It comes as a shock to many Baptists, but it is true. Our "prince of preachers," our model for fiery, evangelistic preaching - Charles Haddon Spurgeon - was a drinker and smoker.
who advocate drinking and smoking in the Southern Baptist Convention
today enjoy knowing that one of our Baptist heroes would seem to have
been on their side. You don't have to visit blogs for long to notice how
Baptists who like their beer often trot out Spurgeon as the token saint
The stories make for great internet fodder, even today. Who can forget
Dr. Pentecost's public chiding of Spurgeon's habit from Spurgeon's own pulpit
in 1874? Newspapers record Spurgeon announcing to the crowd that he did
not consider smoking a sin, he intended on "smoking a cigar before
retiring to bed" that night, and that he would continue to smoke "to the
glory of God."
Many of the Baptists of my own generation have seized stories like this
and used them to justify social drinking and smoking today. Spurgeon
has become a hero to many of the drinking Baptists.
But there's more to Spurgeon's story. And what often gets left out is the conclusion that Spurgeon came to later on in life.
After Spurgeon's pronouncement of his "smoking to the glory of God,"
English businessmen began to market the cigars that Spurgeon smoked.
Spurgeon once entered a store and saw a sign that said, "Spurgeon
smokes!" He also heard complaints from parents who were encouraging
their children not to drink alcohol or smoke, only to receive the reply,
"But Spurgeon does..."
By the 1880's, Spurgeon's health was failing, and so the preacher who
had once justified his cigar-smoking by claiming a doctor had prescribed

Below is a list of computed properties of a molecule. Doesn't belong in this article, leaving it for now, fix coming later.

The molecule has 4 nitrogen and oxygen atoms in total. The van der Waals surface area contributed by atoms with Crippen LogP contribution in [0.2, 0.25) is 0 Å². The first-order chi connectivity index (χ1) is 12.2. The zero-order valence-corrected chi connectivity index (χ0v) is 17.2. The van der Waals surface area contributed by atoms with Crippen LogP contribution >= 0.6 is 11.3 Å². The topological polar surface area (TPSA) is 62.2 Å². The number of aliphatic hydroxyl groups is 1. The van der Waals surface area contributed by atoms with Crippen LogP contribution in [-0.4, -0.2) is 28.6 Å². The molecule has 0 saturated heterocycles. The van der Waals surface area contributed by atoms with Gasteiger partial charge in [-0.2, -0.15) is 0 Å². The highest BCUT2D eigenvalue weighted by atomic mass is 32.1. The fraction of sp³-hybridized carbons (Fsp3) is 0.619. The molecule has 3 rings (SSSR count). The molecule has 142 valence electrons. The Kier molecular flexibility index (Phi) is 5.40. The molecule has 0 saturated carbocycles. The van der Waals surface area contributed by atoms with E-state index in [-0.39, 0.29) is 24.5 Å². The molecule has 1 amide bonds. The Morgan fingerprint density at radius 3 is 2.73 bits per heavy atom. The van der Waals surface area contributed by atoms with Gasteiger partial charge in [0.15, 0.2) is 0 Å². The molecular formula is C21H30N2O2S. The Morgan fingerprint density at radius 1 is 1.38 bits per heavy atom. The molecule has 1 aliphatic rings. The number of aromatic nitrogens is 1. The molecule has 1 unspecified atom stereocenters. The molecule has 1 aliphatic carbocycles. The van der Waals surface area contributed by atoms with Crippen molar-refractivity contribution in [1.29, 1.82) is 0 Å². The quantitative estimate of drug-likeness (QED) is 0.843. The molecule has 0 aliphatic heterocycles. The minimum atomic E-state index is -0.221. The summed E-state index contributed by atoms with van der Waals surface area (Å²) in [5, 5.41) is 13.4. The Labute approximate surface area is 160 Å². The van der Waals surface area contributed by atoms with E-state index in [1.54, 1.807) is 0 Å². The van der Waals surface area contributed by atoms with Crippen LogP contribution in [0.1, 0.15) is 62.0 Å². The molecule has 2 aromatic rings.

it as a relaxant, realized that smoking was doing more harm than good
to his body. So, he gave it up.
At the same time, the temperance movement was growing rapidly in England
as a response to the widespread problems associated with increasing
rates of alcoholism. As Spurgeon dealt with the ravages of alcohol
abuse, he began to rethink his stance on drinking.
In one service, he said: "I neither said nor implied that it was sinful
to drink wine; nay, I said that, in and by itself, this might be done
without blame. But I remarked that, if I knew that another would be led
to take it by my example, and this would lead them on to further
drinking, and even to intoxication, then I would not touch it."
So Spurgeon admitted he would give up his Christian liberty in order to
avoid leading another astray. And eventually, in the last few years of
his life, that's precisely what he did. Spurgeon became a total
"I abstain myself from alcoholic drink in every form, and I think others would be wise
to do the same; but of this each one must be a guide unto himself."
Interestingly enough, Spurgeon never condemned alcohol as inherently
evil. He would have been the first to admit that he enjoyed wine as one
of God's gifts. I'm sure he would never have seen cigar smoking as a sin
either. But as alcoholism destroyed families and neighborhoods in
England during the late 1800's, Spurgeon decided that total abstinence
was the wisest practice for the cultural context in which he found
And that is why I abstain from alcohol consumption as well. It is not
because I believe drinking in moderation to be a sin. I do not. It is
not because the Bible commands me to abstain. It does not.
There are two reasons I have chosen to abstain from alcohol. The first
is that in the Southern Baptist Convention, drinking alcohol almost
automatically disqualifies one from service and leadership. I'm not
willing to forsake potential ministry opportunities within the SBC for a
beer. That's not a hill on which I choose to die. Secondly, I believe
that in the cultural context in which we live, abstinence is the wisest
I do not condemn my brothers and sisters who disagree with me on this
issue. But I do ask to receive the same respect. My conviction is not
one born out of legalism or mindless acceptance of tradition. I believe
my conviction comes from the same place that Spurgeon's did - a pastor's
heart sensitive to the needs of those around him and ready to
contextualize in order to most effectively preach the Gospel in the
world where God has placed us.